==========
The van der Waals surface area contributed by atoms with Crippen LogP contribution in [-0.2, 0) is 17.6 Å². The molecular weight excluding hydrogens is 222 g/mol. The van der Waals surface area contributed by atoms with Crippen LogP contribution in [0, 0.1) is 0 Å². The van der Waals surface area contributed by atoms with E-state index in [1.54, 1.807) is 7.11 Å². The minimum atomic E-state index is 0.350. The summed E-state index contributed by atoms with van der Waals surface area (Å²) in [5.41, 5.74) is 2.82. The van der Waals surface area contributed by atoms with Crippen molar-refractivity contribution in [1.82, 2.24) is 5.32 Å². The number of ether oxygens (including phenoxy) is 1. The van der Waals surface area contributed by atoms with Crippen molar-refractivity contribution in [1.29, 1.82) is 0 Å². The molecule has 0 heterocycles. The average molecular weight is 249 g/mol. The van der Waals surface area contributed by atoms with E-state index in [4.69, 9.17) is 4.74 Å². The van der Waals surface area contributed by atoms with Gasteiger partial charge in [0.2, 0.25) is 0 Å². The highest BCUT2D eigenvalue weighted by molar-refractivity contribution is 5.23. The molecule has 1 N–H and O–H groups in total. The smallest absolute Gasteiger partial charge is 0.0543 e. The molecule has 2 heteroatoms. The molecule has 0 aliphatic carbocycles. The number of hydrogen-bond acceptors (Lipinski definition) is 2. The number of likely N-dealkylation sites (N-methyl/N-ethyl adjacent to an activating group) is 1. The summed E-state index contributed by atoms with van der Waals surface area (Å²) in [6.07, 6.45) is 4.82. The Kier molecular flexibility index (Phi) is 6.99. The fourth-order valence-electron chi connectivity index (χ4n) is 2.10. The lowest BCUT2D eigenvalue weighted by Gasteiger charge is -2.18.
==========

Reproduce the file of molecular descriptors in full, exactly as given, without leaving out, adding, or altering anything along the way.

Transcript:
The van der Waals surface area contributed by atoms with Crippen LogP contribution in [-0.2, 0) is 17.6 Å². The molecular weight excluding hydrogens is 222 g/mol. The van der Waals surface area contributed by atoms with Crippen LogP contribution in [0, 0.1) is 0 Å². The van der Waals surface area contributed by atoms with E-state index in [1.54, 1.807) is 7.11 Å². The minimum atomic E-state index is 0.350. The summed E-state index contributed by atoms with van der Waals surface area (Å²) in [5.41, 5.74) is 2.82. The van der Waals surface area contributed by atoms with Crippen molar-refractivity contribution in [1.82, 2.24) is 5.32 Å². The number of ether oxygens (including phenoxy) is 1. The van der Waals surface area contributed by atoms with Crippen molar-refractivity contribution in [1.29, 1.82) is 0 Å². The molecule has 0 heterocycles. The average molecular weight is 249 g/mol. The van der Waals surface area contributed by atoms with E-state index in [4.69, 9.17) is 4.74 Å². The van der Waals surface area contributed by atoms with Gasteiger partial charge in [0.2, 0.25) is 0 Å². The highest BCUT2D eigenvalue weighted by molar-refractivity contribution is 5.23. The molecule has 1 N–H and O–H groups in total. The smallest absolute Gasteiger partial charge is 0.0543 e. The molecule has 2 heteroatoms. The molecule has 0 aliphatic carbocycles. The number of hydrogen-bond acceptors (Lipinski definition) is 2. The number of likely N-dealkylation sites (N-methyl/N-ethyl adjacent to an activating group) is 1. The summed E-state index contributed by atoms with van der Waals surface area (Å²) in [6.07, 6.45) is 4.82. The Kier molecular flexibility index (Phi) is 6.99. The fourth-order valence-electron chi connectivity index (χ4n) is 2.10. The lowest BCUT2D eigenvalue weighted by Gasteiger charge is -2.18.